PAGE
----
Genesis 8:16-22 God Remembers Noah, and Noah Worships God

Posted on January 24, 2009. Filed under: Genesis: Answers to Life's Crucial Questions |

Last week we did not get through the lesson due to some really good discussions. So today we shall pick up where we left off. I have added some things to the lesson, so if you looked at last weeks lesson on the blog this one is substantially different.

II.                   Noah’s Obedience and Worship 8:13-20

John Sailhamer (Expositor’s Bible Commentary. Vol.2 p.91) that there are some remarkable similarities in the text and ideas between Gen. 8:15-9:9 and the Call of Abram in 12:1-7.

 

Gen. 8:15 Then God said to Noah….Gen. 12:1 The Lord had said to Abram

8:16 “Come out from the Ark”…12:1 “Leave your country”

8:18 So Noah came out…12:4 So Abram left

8:20 Then Noah built an altar to the Lord…12:7 So Abram built an altar to the  

                                                                               Lord

9:1Then God blessed Noah…12:2 “And I will bless you”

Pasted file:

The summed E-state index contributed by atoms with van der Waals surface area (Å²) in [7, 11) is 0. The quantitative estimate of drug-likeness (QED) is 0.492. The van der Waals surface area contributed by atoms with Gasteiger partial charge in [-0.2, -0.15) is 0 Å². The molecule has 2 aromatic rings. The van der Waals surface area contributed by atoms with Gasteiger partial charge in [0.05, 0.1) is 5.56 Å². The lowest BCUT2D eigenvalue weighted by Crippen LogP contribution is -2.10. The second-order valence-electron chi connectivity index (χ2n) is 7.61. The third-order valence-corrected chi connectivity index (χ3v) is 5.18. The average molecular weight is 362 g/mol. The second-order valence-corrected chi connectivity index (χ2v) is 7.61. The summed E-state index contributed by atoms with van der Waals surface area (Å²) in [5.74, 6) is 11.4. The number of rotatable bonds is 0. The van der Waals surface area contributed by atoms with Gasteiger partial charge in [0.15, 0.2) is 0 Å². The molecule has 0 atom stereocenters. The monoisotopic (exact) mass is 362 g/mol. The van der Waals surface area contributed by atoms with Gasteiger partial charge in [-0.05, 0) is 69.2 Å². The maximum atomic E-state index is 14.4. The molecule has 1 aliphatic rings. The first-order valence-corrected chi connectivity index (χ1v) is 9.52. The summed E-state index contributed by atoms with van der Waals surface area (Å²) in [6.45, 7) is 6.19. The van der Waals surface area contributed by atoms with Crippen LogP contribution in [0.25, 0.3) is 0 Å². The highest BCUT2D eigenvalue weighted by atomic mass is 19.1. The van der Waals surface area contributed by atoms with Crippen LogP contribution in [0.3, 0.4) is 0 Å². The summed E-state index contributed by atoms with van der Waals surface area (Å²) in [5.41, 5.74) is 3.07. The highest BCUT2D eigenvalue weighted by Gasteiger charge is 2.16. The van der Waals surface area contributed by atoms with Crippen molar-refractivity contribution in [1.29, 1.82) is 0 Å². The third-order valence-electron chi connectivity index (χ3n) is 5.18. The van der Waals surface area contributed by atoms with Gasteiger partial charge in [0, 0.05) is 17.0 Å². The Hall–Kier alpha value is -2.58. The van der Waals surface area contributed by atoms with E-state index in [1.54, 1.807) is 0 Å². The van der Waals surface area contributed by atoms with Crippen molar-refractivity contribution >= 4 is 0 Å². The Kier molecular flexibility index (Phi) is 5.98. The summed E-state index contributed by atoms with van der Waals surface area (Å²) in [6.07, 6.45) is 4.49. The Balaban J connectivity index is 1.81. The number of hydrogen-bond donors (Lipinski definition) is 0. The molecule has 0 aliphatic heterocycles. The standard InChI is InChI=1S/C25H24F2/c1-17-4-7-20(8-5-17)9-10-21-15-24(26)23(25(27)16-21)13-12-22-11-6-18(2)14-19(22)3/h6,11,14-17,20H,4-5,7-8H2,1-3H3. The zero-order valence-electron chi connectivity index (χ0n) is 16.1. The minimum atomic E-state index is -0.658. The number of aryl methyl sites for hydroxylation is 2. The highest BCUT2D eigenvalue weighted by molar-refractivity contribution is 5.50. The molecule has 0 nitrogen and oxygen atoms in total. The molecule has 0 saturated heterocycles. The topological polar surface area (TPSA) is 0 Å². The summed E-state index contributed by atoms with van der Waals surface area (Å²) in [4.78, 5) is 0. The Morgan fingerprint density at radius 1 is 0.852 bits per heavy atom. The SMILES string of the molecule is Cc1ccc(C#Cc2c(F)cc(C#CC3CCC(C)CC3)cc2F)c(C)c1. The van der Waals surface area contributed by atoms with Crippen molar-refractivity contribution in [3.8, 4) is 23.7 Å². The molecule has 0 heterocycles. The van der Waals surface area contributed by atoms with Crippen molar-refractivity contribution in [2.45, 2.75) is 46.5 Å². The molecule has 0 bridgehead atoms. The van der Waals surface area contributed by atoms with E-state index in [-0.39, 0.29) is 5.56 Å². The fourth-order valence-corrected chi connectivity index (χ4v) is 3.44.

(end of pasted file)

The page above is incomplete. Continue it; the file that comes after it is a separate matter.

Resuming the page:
9:9 I now establish my covenant with you and your descendents…12:7 To

                                                     offspring, I will give this land.”

Noah and Abraham represent a new beginning, important steps in the history of Redemption.

 

Noah has been described as being righteous, blameless and walking with God. When God told him to build this big Ark, he obeyed. Noah entered the Ark when God told him to and Noah obeyed during the long months of being cooped up. Sometimes obedience requires instant compliance in a crisis, and sometimes it is a long, boring, difficult obedience over many months. Guys, when you are called to the ministry, and you are in seminary studying away, it is easy to get so absorbed in your studies, in whatever ministries the Lord allows you while you are in school, and in your dreams and fantasies of future ministries, that you might tend to possibly ignore the long, slow obedience needed in the job you have that funds your education. Or, like me, when professional ministry comes to an end sooner than you wanted, and you work a job 40-60 hours a week that does not match any of your dreams that you have while in seminary, you are still called to obey by working as unto the Lord. Noah shoveled a lot of animal dung while on board the Ark. It was a long, difficult obedience.